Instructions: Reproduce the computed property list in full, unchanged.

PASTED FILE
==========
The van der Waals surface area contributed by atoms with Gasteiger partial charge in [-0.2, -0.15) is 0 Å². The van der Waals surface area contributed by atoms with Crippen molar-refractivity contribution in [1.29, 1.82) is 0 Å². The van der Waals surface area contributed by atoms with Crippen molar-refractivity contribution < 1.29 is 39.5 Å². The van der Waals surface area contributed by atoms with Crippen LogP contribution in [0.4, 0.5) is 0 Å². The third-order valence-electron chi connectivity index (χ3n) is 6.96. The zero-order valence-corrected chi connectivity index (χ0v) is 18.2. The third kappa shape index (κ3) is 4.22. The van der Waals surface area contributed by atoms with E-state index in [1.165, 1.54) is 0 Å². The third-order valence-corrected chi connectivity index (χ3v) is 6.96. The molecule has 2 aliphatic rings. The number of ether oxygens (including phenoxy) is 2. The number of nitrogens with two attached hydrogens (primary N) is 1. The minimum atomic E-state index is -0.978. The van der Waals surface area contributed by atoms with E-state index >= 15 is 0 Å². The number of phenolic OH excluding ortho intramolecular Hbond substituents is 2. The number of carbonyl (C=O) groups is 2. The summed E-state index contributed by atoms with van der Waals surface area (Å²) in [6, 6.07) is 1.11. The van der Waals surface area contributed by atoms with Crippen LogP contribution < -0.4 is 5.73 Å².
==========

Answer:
The van der Waals surface area contributed by atoms with Gasteiger partial charge in [-0.2, -0.15) is 0 Å². The van der Waals surface area contributed by atoms with Crippen molar-refractivity contribution in [1.29, 1.82) is 0 Å². The van der Waals surface area contributed by atoms with Crippen molar-refractivity contribution < 1.29 is 39.5 Å². The van der Waals surface area contributed by atoms with Crippen LogP contribution in [0.4, 0.5) is 0 Å². The third-order valence-electron chi connectivity index (χ3n) is 6.96. The zero-order valence-corrected chi connectivity index (χ0v) is 18.2. The third kappa shape index (κ3) is 4.22. The van der Waals surface area contributed by atoms with E-state index in [1.165, 1.54) is 0 Å². The third-order valence-corrected chi connectivity index (χ3v) is 6.96. The molecule has 2 aliphatic rings. The number of ether oxygens (including phenoxy) is 2. The number of nitrogens with two attached hydrogens (primary N) is 1. The minimum atomic E-state index is -0.978. The van der Waals surface area contributed by atoms with E-state index >= 15 is 0 Å². The number of phenolic OH excluding ortho intramolecular Hbond substituents is 2. The number of carbonyl (C=O) groups is 2. The summed E-state index contributed by atoms with van der Waals surface area (Å²) in [6, 6.07) is 1.11. The van der Waals surface area contributed by atoms with Crippen LogP contribution < -0.4 is 5.73 Å².